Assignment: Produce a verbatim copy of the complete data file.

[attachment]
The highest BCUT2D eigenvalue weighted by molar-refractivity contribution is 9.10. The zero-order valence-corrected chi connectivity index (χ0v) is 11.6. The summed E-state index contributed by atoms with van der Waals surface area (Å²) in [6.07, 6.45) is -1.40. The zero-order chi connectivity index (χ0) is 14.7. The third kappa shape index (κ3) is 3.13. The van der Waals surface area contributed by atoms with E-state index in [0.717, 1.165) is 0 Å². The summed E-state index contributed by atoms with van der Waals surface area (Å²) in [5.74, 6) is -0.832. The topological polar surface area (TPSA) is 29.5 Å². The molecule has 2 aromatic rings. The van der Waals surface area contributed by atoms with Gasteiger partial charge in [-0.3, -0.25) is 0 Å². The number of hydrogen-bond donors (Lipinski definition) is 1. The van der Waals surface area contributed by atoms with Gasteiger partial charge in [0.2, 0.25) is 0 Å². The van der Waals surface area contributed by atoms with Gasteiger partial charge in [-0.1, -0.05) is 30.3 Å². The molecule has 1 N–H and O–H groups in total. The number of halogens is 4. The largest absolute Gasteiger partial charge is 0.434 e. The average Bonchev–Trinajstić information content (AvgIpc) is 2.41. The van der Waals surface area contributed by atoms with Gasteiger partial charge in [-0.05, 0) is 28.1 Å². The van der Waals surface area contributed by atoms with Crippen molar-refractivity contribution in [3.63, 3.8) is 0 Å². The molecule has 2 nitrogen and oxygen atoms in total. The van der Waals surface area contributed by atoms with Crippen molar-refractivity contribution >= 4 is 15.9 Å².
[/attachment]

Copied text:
The highest BCUT2D eigenvalue weighted by molar-refractivity contribution is 9.10. The zero-order valence-corrected chi connectivity index (χ0v) is 11.6. The summed E-state index contributed by atoms with van der Waals surface area (Å²) in [6.07, 6.45) is -1.40. The zero-order chi connectivity index (χ0) is 14.7. The third kappa shape index (κ3) is 3.13. The van der Waals surface area contributed by atoms with E-state index in [0.717, 1.165) is 0 Å². The summed E-state index contributed by atoms with van der Waals surface area (Å²) in [5.74, 6) is -0.832. The topological polar surface area (TPSA) is 29.5 Å². The molecule has 2 aromatic rings. The van der Waals surface area contributed by atoms with Gasteiger partial charge in [-0.3, -0.25) is 0 Å². The number of hydrogen-bond donors (Lipinski definition) is 1. The van der Waals surface area contributed by atoms with Gasteiger partial charge in [0.2, 0.25) is 0 Å². The van der Waals surface area contributed by atoms with Gasteiger partial charge in [-0.1, -0.05) is 30.3 Å². The molecule has 1 N–H and O–H groups in total. The number of halogens is 4. The largest absolute Gasteiger partial charge is 0.434 e. The average Bonchev–Trinajstić information content (AvgIpc) is 2.41. The van der Waals surface area contributed by atoms with Gasteiger partial charge in [-0.05, 0) is 28.1 Å². The van der Waals surface area contributed by atoms with Crippen molar-refractivity contribution in [3.63, 3.8) is 0 Å². The molecule has 2 nitrogen and oxygen atoms in total. The van der Waals surface area contributed by atoms with Crippen molar-refractivity contribution >= 4 is 15.9 Å².